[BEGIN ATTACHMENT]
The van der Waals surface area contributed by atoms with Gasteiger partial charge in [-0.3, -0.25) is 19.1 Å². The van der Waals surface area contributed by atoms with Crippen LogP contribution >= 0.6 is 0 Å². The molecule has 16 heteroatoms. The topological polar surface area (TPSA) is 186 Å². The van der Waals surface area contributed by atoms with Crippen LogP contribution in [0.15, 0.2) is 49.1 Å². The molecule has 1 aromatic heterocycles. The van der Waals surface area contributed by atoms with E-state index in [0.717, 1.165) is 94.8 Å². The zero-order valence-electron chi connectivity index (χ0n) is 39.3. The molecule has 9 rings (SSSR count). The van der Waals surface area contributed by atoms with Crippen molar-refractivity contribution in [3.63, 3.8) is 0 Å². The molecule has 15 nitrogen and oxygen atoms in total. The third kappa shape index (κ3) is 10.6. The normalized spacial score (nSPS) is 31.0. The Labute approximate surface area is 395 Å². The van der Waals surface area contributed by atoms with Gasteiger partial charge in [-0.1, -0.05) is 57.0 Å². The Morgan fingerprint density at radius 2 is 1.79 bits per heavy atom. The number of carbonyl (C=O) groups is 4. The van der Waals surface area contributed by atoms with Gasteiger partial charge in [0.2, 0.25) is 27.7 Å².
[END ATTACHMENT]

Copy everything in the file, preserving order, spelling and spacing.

The van der Waals surface area contributed by atoms with Gasteiger partial charge in [-0.3, -0.25) is 19.1 Å². The van der Waals surface area contributed by atoms with Crippen LogP contribution >= 0.6 is 0 Å². The molecule has 16 heteroatoms. The topological polar surface area (TPSA) is 186 Å². The van der Waals surface area contributed by atoms with Crippen LogP contribution in [0.15, 0.2) is 49.1 Å². The molecule has 1 aromatic heterocycles. The van der Waals surface area contributed by atoms with E-state index in [0.717, 1.165) is 94.8 Å². The zero-order valence-electron chi connectivity index (χ0n) is 39.3. The molecule has 9 rings (SSSR count). The van der Waals surface area contributed by atoms with Crippen molar-refractivity contribution in [3.63, 3.8) is 0 Å². The molecule has 15 nitrogen and oxygen atoms in total. The third kappa shape index (κ3) is 10.6. The normalized spacial score (nSPS) is 31.0. The Labute approximate surface area is 395 Å². The van der Waals surface area contributed by atoms with Gasteiger partial charge in [-0.1, -0.05) is 57.0 Å². The Morgan fingerprint density at radius 2 is 1.79 bits per heavy atom. The number of carbonyl (C=O) groups is 4. The van der Waals surface area contributed by atoms with Gasteiger partial charge in [0.2, 0.25) is 27.7 Å².